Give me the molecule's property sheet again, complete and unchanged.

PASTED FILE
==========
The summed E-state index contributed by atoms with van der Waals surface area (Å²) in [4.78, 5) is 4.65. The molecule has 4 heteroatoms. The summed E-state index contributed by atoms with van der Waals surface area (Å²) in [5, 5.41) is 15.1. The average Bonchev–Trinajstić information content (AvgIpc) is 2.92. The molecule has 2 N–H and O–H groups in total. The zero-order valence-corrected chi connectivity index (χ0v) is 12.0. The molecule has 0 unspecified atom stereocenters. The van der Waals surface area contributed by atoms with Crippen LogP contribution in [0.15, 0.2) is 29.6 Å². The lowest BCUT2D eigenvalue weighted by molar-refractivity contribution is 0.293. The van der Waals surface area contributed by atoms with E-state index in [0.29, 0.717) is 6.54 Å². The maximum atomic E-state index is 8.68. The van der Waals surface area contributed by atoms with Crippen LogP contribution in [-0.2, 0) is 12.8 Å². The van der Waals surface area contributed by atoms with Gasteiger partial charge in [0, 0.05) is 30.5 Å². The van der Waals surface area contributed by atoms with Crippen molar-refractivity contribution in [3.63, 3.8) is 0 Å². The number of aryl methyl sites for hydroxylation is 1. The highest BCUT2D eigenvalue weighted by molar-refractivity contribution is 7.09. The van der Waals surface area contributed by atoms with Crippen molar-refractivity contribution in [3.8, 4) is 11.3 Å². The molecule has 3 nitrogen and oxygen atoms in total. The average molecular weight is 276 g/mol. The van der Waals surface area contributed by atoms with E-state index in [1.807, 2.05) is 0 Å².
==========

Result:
The summed E-state index contributed by atoms with van der Waals surface area (Å²) in [4.78, 5) is 4.65. The molecule has 4 heteroatoms. The summed E-state index contributed by atoms with van der Waals surface area (Å²) in [5, 5.41) is 15.1. The average Bonchev–Trinajstić information content (AvgIpc) is 2.92. The molecule has 2 N–H and O–H groups in total. The zero-order valence-corrected chi connectivity index (χ0v) is 12.0. The molecule has 0 unspecified atom stereocenters. The van der Waals surface area contributed by atoms with Crippen LogP contribution in [0.15, 0.2) is 29.6 Å². The lowest BCUT2D eigenvalue weighted by molar-refractivity contribution is 0.293. The van der Waals surface area contributed by atoms with E-state index in [0.29, 0.717) is 6.54 Å². The maximum atomic E-state index is 8.68. The van der Waals surface area contributed by atoms with Crippen LogP contribution in [-0.2, 0) is 12.8 Å². The van der Waals surface area contributed by atoms with Gasteiger partial charge in [0, 0.05) is 30.5 Å². The van der Waals surface area contributed by atoms with Crippen molar-refractivity contribution in [3.63, 3.8) is 0 Å². The number of aryl methyl sites for hydroxylation is 1. The highest BCUT2D eigenvalue weighted by molar-refractivity contribution is 7.09. The van der Waals surface area contributed by atoms with Crippen molar-refractivity contribution in [3.8, 4) is 11.3 Å². The molecule has 3 nitrogen and oxygen atoms in total. The average molecular weight is 276 g/mol. The van der Waals surface area contributed by atoms with E-state index in [1.807, 2.05) is 0 Å².